The fundamental problem with The Most Dangerous Man is that it's not really a documentary at all. Narrated by Ellsberg and based largely on his 2002 autobiography, it's more of an illustrated memoir. Though it includes interviews with reporters, Ellsberg colleagues and other figures in the case, virtually all of them treat him as an unalloyed hero.
The exceptions are Richard Nixon and a few henchmen who can be heard on White House tapes cursing Ellsberg and plotting vengeance. ``We've got to get this son of a bitch,'' snarls Nixon in one of the milder excerpts. They tried, filing criminal charges and even burglarizing the office of Ellsberg's psychiatrist in search of dirty laundry -- an act of over-enthusiasm that would help topple Nixon's presidency.
Nixon and his minions make easy (and, in many ways, appropriate) villains. But The Most Dangerous Man makes no attempt to put the government's side of the story in perspective. Ellsberg had just leaked 7,000 pages of classified documents and not just to reporters: A Russian double agent told the FBI a set had been delivered to the Soviet embassy in Washington.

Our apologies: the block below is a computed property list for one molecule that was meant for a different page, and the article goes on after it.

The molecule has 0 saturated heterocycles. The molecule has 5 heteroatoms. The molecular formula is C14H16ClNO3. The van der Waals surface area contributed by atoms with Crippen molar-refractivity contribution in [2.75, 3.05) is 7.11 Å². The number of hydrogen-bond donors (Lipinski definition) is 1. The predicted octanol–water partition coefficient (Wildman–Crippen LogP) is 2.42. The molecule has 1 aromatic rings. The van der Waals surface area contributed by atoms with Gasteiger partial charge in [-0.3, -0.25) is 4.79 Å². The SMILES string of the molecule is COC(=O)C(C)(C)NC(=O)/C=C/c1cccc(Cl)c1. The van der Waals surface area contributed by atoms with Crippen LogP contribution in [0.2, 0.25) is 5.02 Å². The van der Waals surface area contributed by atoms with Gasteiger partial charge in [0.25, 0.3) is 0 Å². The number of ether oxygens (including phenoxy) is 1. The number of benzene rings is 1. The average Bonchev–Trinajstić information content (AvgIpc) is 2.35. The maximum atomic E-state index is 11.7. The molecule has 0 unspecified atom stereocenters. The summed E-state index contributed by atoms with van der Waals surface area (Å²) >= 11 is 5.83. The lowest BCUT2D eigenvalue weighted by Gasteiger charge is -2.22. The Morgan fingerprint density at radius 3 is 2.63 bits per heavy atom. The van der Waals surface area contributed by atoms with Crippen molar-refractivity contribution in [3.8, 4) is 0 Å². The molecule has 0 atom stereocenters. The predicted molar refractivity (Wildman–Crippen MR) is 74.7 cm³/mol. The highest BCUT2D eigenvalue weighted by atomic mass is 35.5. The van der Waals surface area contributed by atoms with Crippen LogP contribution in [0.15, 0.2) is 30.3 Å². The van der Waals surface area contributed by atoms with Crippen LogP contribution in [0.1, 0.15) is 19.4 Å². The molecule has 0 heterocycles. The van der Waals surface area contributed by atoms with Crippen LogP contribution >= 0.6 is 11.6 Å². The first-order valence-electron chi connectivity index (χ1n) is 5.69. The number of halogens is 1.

Nobody knew what else Ellsberg had lifted from Pentagon files or what he might be planning to do with it. His ex-wife, though an anti-war activist, told the FBI she thought he was having a mental breakdown. Some of his accomplices were not merely anti war but pro communist, openly supporting North Vietnam's Stalinist government. If Nixon was paranoid about Ellsberg, he had good reason.
The Most Dangerous Man goes beyond omission to outright falsification in its implication that Nixon was trying to suppress the Pentagon Papers because they showed he was thinking of using nuclear weapons in Vietnam. In fact, the papers contained not a single word about his presidency; their account of the war ended in 1969, before Nixon took office. Nor was he escalating the war, as The Most Dangerous Man implies. When Ellsberg leaked the papers, Nixon had reduced the number of troops from the 536,000 deployed by Lyndon Johnson to 157,000.
Monday, October 4, 2010
From Glenn Garvin at the Miami Herald (my mother's paper for a few months in 1965, during one of Detroit's periodic newspaper strikes, many of which were called by my genial journalistic Joe Hill of a godfather), a balanced take on Vietnam-era antagonists Richard Nixon and Daniel Ellsberg, subjects of a new public television documentary: